New app reduces guesswork in painting projects

Posted by on Jun 12, 2015 in Featured Stories, Innovation Tuesday | 0 comments

Do-it-yourself painters know the drill:  in advance of tackling a home painting project, you go to the paint store or big box retailer with an idea in mind, come back home armed with paint swatches, hold them up against the wall and then try to imagine what that wall would look like in a new color.

Hardly a scientific approach.

But what if you could take a picture of a wall or surface you want to paint, upload the photo into an app on your smartphone, then apply several different brands and colors of paint to the selected area, letting you see how the room, with your own furniture and fabrics already in it, would look in a completely new color?

St. Louis entrepreneur Nathan Riner has taken the “what if” out of the equation. His new app, called MyWay Paint, promises to make your home painting project less painful – by offering you the chance to see your room’s new look without going to the effort of painting it first.


Hear Nathan Riner discuss MyWay Paint on KMOX Radio/St. Louis

“I was watching family members go through the process of redesigning some space — picking colors and working with a designer who was holding up paint swatches next to the wall,” says Riner. “I thought, ‘surely there must be an app for this. There’s an app for everything.'” When he found apps that came close to what he wanted to do, but did not quickly allow customers to view how a space would look in a new color, he says, “I decided to try to solve the problem.”

After downloading the app, Riner says the process of using MyWay Paint is as simple as taking a photo, selecting a paint color from among the more than 7,000 options currently available within the tool, and then simply touching the appropriate area of the screen (usually a wall) that you want to paint. “You have the option to paint by color, by brand or by store,” says Riner. “Most do-it-yourselfers have a color in mind they want to pursue. But a painter using the app may use a particular brand of paint, so he may want to paint by brand first. Other people might have a particular store, say a Home Depot, located close by, so they’ll search for paints only available there. So it’s available three ways.” Riner indicates the app will soon let consumers search by color name and paint chip color codes as well.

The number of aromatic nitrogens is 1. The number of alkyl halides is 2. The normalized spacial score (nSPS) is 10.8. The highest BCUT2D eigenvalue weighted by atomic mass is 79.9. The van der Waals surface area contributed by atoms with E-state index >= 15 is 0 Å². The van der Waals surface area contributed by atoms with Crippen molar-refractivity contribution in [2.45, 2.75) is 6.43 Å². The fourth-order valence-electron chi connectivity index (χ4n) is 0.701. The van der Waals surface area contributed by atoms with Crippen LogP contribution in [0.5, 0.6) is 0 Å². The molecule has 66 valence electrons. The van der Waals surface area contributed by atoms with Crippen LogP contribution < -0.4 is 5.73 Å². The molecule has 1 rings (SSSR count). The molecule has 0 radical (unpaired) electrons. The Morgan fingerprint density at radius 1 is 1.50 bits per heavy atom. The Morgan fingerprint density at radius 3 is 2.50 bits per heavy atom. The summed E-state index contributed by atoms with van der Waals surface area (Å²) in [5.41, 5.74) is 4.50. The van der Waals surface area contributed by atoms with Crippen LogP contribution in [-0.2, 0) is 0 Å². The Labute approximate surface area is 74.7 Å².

In his research, Riner found platforms that aim, in concept, to do what MyWay Paint does, but don’t offer as many conveniences.

For example, one of those other platforms – a feature found on a large paint manufacturer’s website — requires users to upload photos to their desktop computer. “Since MyWay Paint isn’t desktop bound, designers can take their iPads to client sites instead of large paint fan decks, take a picture of their space, and then show the client that space in multiple colors quickly while onsite,” says Riner.

Also, “in order to paint the walls like MyWay Paint, their visualizer requires customers to use different types of tools like paint brushes or tracing tools that are time consuming and not intuitive. MyWay Paint’s algorithm allows the user to simply touch the wall they’d like painted, and the program will paint around furniture and other objects in the room while maintaining shadows and lighting. MyWay Paint is instantaneous, intuitive, mobile, and will soon be offering more solutions to make the process even more hassle free.”

He adds MyWay Paint has social sharing capabilities, so if do-it-yourself painters want to ask friends, via social media, if their room looks better in green or blue, they can.

Riner initiated the project by bootstrapping MyWay Paint, having taken what he calls the “friends and family route” for financing, but is now speaking with angel investors to secure additional funding. Beyond financing, Riner says he’s looking for painters and designers who are interested in sourcing jobs through a future update of MyWay Paint.

It’s important to know what MyWay Paint will NOT do.  Customers can’t purchase paint through the app, and the app doesn’t include a mechanism for having that paint delivered to your home at this time.  The goals of MyWay Paint, says Riner, are to simplify the customer experience, then to drive customers to the paint store for purchase. “I’ve built a mapping system which has all of the Home Depot, Lowes, Sherwin-Williams, and True Value stores in the nation where these paints are available, and the app directs you to the store closest to you where the paints are – you can geolocate to the nearest store and go pick it up.”

That’s just one of several ways he plans to monetize MyWay Paint – by partnering with manufacturers and retailers in driving traffic to their paint products, and their stores, all while enhancing the customer experience.   The app is free to consumers.

“Let’s talk about the average individual during the paint testing processes. They go with their significant other to the store and pick up paint samples.  They come home and move the furniture around.  They go back to the store and spend money on test paints, brushes, and other products. You may have an argument with your significant other, and at this point you’ve wasted three or four hours of your Saturday.  All the while you’ve only seen your room in little painted squares – not your entire room.  Oh, and by the way, cleanup time hasn’t even started. Here, you can quickly see what your whole room looks like against your furniture and fabrics in a matter of seconds.”

“I’m helping do-it-your-selfers narrow their selection process more quickly.”

In other words, taking a bit of the pain, out of painting.

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